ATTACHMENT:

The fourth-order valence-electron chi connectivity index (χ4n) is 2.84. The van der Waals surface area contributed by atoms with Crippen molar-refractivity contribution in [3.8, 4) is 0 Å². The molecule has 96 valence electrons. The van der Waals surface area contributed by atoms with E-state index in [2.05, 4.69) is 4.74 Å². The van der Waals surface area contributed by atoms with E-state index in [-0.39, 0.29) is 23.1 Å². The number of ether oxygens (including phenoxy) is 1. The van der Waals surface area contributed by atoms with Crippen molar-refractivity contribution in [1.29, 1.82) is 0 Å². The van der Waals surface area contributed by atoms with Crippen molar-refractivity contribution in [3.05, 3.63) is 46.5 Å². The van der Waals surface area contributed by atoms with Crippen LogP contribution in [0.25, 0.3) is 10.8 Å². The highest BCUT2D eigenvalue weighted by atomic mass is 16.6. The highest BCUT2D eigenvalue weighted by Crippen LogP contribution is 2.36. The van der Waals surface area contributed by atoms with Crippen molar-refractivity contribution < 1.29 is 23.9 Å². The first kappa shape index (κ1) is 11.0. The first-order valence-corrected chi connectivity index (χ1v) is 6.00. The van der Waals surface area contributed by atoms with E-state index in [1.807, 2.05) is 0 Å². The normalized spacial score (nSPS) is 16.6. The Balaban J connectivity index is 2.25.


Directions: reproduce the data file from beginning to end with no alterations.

The fourth-order valence-electron chi connectivity index (χ4n) is 2.84. The van der Waals surface area contributed by atoms with Crippen molar-refractivity contribution in [3.8, 4) is 0 Å². The molecule has 96 valence electrons. The van der Waals surface area contributed by atoms with E-state index in [2.05, 4.69) is 4.74 Å². The van der Waals surface area contributed by atoms with E-state index in [-0.39, 0.29) is 23.1 Å². The number of ether oxygens (including phenoxy) is 1. The van der Waals surface area contributed by atoms with Crippen molar-refractivity contribution in [1.29, 1.82) is 0 Å². The van der Waals surface area contributed by atoms with Crippen molar-refractivity contribution in [3.05, 3.63) is 46.5 Å². The van der Waals surface area contributed by atoms with Crippen LogP contribution in [0.25, 0.3) is 10.8 Å². The highest BCUT2D eigenvalue weighted by atomic mass is 16.6. The highest BCUT2D eigenvalue weighted by Crippen LogP contribution is 2.36. The van der Waals surface area contributed by atoms with Crippen molar-refractivity contribution < 1.29 is 23.9 Å². The first kappa shape index (κ1) is 11.0. The first-order valence-corrected chi connectivity index (χ1v) is 6.00. The van der Waals surface area contributed by atoms with E-state index in [1.807, 2.05) is 0 Å². The normalized spacial score (nSPS) is 16.6. The Balaban J connectivity index is 2.25.